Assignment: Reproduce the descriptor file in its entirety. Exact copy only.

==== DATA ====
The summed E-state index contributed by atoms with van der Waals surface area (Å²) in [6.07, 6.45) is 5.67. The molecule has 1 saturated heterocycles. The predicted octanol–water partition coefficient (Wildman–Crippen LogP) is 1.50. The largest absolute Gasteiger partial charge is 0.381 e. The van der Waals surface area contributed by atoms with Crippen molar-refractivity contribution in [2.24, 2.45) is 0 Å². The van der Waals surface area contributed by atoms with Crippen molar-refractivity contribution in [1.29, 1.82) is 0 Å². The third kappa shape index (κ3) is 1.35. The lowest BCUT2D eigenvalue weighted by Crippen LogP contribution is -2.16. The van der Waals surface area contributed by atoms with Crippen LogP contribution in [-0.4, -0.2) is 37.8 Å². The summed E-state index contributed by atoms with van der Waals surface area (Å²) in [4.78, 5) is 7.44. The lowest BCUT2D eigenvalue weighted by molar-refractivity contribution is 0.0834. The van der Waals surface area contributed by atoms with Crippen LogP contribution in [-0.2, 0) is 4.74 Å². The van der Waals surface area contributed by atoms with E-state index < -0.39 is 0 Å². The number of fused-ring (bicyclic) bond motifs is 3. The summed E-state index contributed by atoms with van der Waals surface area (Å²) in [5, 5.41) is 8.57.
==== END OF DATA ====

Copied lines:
The summed E-state index contributed by atoms with van der Waals surface area (Å²) in [6.07, 6.45) is 5.67. The molecule has 1 saturated heterocycles. The predicted octanol–water partition coefficient (Wildman–Crippen LogP) is 1.50. The largest absolute Gasteiger partial charge is 0.381 e. The van der Waals surface area contributed by atoms with Crippen molar-refractivity contribution in [2.24, 2.45) is 0 Å². The van der Waals surface area contributed by atoms with Crippen molar-refractivity contribution in [1.29, 1.82) is 0 Å². The third kappa shape index (κ3) is 1.35. The lowest BCUT2D eigenvalue weighted by Crippen LogP contribution is -2.16. The van der Waals surface area contributed by atoms with Crippen LogP contribution in [-0.4, -0.2) is 37.8 Å². The summed E-state index contributed by atoms with van der Waals surface area (Å²) in [4.78, 5) is 7.44. The lowest BCUT2D eigenvalue weighted by molar-refractivity contribution is 0.0834. The van der Waals surface area contributed by atoms with Crippen LogP contribution in [-0.2, 0) is 4.74 Å². The van der Waals surface area contributed by atoms with E-state index < -0.39 is 0 Å². The number of fused-ring (bicyclic) bond motifs is 3. The summed E-state index contributed by atoms with van der Waals surface area (Å²) in [5, 5.41) is 8.57.